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His letters will always be hard to come by. Since his organization scouts the internet for any mention or posting of his letters. And I believe he has a strict policy with his investor base about this.

 

Some hedge funds have taken to watermarking their letters and keeping track of which clients get which watermarked copies to identify leaks.

 

Makes it difficult to share to the broader public if there is a good chance you'll be identified and stop receiving them as well.

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You're kind of a pussy if you don't want your thoughts read publicly.

Or a great marketer.

 

This.  I saw a video where the interviewer asked why he didn't re-release his book and make it available.  He said he liked that it was selling at a premium, it showed it's value.

 

Another perspective.  I heard someone say if his book was $20 it would be considered a run of the mill investing book not worth seeking out.  But since it is so rare and expensive people think it's special.

 

Bottom line, the guy understands marketing better than most.

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You're kind of a pussy if you don't want your thoughts read publicly.

Or a great marketer.

 

This.  I saw a video where the interviewer asked why he didn't re-release his book and make it available.  He said he liked that it was selling at a premium, it showed it's value.

 

Another perspective.  I heard someone say if his book was $20 it would be considered a run of the mill investing book not worth seeking out.  But since it is so rare and expensive people think it's special.

 

Bottom line, the guy understands marketing better than most.

 

But one can easily get it in electronic form for free :)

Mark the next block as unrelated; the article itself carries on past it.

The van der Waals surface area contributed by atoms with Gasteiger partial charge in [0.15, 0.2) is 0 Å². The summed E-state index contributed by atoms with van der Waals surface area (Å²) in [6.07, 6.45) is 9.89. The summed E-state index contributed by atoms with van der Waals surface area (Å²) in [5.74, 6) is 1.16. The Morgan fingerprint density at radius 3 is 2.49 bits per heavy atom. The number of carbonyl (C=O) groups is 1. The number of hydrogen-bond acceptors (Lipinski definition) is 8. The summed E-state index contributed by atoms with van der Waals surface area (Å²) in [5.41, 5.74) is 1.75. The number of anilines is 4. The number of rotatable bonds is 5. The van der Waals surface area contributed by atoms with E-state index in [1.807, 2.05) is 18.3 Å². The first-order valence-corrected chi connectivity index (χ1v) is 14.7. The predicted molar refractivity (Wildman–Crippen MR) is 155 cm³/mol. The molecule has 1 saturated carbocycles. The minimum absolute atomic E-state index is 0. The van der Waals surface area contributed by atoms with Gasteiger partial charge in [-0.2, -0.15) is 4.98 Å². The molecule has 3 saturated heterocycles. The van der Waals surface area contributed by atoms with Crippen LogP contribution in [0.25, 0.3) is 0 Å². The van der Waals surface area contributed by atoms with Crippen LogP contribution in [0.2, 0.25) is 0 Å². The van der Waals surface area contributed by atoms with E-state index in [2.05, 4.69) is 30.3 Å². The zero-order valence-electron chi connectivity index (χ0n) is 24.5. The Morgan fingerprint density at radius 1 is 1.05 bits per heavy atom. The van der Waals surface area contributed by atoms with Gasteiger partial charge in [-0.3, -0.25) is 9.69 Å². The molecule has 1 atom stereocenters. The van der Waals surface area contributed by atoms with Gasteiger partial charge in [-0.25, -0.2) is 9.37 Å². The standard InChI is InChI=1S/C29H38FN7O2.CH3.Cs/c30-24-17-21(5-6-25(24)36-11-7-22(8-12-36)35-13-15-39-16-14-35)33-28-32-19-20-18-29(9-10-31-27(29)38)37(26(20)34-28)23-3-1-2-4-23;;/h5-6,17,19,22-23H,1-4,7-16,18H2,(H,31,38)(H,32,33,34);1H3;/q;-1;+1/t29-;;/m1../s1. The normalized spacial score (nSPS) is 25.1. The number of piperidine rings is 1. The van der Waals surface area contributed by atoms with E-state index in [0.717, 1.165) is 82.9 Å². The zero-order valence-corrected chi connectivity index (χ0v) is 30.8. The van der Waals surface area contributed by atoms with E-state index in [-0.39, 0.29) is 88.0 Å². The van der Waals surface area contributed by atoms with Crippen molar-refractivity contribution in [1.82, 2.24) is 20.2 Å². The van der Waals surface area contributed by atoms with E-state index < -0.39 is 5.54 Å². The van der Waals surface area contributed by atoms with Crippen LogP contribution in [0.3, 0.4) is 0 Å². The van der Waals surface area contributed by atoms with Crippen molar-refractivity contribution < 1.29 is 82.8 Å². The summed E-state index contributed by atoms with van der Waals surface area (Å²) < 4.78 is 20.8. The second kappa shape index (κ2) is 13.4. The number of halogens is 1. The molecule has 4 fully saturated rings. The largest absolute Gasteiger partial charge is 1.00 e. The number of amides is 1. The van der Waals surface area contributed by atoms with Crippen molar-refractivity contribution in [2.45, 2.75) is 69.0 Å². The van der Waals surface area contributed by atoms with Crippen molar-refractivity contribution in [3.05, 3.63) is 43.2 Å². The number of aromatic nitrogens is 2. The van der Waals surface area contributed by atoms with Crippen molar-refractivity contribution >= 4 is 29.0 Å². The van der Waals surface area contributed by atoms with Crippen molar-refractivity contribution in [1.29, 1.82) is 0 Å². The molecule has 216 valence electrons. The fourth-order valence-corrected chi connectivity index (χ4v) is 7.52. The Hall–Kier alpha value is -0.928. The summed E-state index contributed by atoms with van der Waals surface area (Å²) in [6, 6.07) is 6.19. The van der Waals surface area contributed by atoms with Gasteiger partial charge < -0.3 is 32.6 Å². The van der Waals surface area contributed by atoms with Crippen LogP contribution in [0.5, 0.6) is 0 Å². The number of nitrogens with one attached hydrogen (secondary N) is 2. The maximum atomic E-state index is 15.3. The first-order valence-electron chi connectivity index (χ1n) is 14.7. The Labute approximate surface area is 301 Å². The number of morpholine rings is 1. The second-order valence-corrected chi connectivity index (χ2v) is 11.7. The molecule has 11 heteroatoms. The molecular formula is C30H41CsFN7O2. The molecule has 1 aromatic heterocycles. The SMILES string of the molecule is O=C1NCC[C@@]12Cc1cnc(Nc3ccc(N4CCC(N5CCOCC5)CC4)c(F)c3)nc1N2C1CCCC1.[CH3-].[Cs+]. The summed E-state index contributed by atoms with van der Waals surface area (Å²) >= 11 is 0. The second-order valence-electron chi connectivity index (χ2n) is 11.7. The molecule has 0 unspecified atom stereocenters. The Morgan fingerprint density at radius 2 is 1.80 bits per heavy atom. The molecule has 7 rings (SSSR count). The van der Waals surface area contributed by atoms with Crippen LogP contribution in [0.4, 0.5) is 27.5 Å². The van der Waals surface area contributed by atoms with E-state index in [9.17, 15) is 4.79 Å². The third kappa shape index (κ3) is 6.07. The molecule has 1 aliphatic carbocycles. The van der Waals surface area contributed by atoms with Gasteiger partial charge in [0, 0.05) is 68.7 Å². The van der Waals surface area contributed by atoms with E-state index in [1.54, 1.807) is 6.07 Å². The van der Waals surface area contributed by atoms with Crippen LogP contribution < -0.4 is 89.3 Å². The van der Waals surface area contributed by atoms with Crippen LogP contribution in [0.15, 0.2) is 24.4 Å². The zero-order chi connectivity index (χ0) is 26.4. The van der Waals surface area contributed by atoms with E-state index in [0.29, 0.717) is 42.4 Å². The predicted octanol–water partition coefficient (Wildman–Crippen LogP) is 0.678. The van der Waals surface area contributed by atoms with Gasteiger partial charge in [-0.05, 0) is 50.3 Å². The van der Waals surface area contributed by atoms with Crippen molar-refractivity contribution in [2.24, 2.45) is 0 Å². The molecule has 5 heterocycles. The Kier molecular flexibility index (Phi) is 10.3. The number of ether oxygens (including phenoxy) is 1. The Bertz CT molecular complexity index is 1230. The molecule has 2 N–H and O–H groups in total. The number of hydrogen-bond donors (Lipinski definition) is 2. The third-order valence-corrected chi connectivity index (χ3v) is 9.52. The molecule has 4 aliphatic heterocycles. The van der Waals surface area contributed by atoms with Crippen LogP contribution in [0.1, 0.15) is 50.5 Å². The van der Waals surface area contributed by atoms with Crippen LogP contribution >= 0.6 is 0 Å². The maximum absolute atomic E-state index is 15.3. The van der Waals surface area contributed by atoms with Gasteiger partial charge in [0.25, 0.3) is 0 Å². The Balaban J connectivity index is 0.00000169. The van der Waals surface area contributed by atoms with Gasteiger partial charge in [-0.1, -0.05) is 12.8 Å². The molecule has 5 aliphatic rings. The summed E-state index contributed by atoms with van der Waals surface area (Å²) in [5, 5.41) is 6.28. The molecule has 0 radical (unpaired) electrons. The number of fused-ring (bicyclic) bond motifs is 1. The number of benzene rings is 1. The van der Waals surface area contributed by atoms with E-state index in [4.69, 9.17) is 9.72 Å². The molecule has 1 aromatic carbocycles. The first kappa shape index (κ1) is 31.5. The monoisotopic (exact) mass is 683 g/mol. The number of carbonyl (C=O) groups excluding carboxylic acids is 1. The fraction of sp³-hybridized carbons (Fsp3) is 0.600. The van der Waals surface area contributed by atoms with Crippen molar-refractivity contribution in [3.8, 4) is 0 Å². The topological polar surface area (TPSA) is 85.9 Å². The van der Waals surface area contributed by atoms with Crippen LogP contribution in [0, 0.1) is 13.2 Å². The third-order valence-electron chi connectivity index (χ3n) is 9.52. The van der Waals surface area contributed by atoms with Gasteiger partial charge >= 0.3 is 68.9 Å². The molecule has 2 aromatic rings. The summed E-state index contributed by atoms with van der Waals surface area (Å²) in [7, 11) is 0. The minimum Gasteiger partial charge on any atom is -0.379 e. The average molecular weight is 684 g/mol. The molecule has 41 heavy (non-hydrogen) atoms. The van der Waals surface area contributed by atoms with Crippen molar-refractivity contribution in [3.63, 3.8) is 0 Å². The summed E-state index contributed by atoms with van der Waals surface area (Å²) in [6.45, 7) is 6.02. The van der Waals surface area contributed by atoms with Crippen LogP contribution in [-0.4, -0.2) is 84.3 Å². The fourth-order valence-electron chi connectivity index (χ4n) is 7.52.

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I did not get impression that Klarman is great marketeer. I got more of an impression that he does not give a f. Yeah, my book is selling for $3K, I could reprint, but who gives a f. I got impression he was also rather bland about his book rather than pumping it as some kind of miracle.

 

Is his fund even looking for more investors? Isn't it closed? I never got a feeling he cared about getting more investors either.

 

 

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You're kind of a pussy if you don't want your thoughts read publicly.

Or a great marketer.

 

I'm sorry LC, but anyone who criticizes the President of the United States to his business partners and then doesn't want the public to get wind of it is a coward who is unfit to be called an American citizen, in my opinion.

 

Every American is granted the right to the freedom of speech but he's crossing a line if he thinks he can shit talk the President behind his back and then still expect to receive his share of the economic rewards of the President's tax plan, which is no doubt the true reason he doesn't want his letter published and out in the open. Americans know that enemies of the President are unpatriotic and he probably doesn't want his business to be crushed by the regulators because of his absurd political beliefs.